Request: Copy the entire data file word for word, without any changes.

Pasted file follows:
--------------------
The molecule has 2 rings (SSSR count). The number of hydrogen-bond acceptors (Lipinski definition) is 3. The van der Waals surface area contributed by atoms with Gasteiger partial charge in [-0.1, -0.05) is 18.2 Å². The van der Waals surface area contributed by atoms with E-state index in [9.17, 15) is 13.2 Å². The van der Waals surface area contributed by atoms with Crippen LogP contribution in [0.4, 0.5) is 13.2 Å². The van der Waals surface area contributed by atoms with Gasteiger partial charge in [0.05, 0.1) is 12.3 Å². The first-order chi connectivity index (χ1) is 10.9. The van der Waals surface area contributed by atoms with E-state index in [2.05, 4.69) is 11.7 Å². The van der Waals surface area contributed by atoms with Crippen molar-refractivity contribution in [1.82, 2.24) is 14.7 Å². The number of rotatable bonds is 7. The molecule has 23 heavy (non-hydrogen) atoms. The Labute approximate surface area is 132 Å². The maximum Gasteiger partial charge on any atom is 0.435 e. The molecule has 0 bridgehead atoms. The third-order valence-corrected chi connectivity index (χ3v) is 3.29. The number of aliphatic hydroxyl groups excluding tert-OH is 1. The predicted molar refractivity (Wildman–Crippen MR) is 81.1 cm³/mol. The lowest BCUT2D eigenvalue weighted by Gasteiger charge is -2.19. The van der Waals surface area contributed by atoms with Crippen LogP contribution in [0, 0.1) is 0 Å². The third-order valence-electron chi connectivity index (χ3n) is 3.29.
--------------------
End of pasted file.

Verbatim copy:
The molecule has 2 rings (SSSR count). The number of hydrogen-bond acceptors (Lipinski definition) is 3. The van der Waals surface area contributed by atoms with Gasteiger partial charge in [-0.1, -0.05) is 18.2 Å². The van der Waals surface area contributed by atoms with E-state index in [9.17, 15) is 13.2 Å². The van der Waals surface area contributed by atoms with Crippen LogP contribution in [0.4, 0.5) is 13.2 Å². The van der Waals surface area contributed by atoms with Gasteiger partial charge in [0.05, 0.1) is 12.3 Å². The first-order chi connectivity index (χ1) is 10.9. The van der Waals surface area contributed by atoms with E-state index in [2.05, 4.69) is 11.7 Å². The van der Waals surface area contributed by atoms with Crippen molar-refractivity contribution in [1.82, 2.24) is 14.7 Å². The number of rotatable bonds is 7. The molecule has 23 heavy (non-hydrogen) atoms. The Labute approximate surface area is 132 Å². The maximum Gasteiger partial charge on any atom is 0.435 e. The molecule has 0 bridgehead atoms. The third-order valence-corrected chi connectivity index (χ3v) is 3.29. The number of aliphatic hydroxyl groups excluding tert-OH is 1. The predicted molar refractivity (Wildman–Crippen MR) is 81.1 cm³/mol. The lowest BCUT2D eigenvalue weighted by Gasteiger charge is -2.19. The van der Waals surface area contributed by atoms with Crippen LogP contribution in [0, 0.1) is 0 Å². The third-order valence-electron chi connectivity index (χ3n) is 3.29.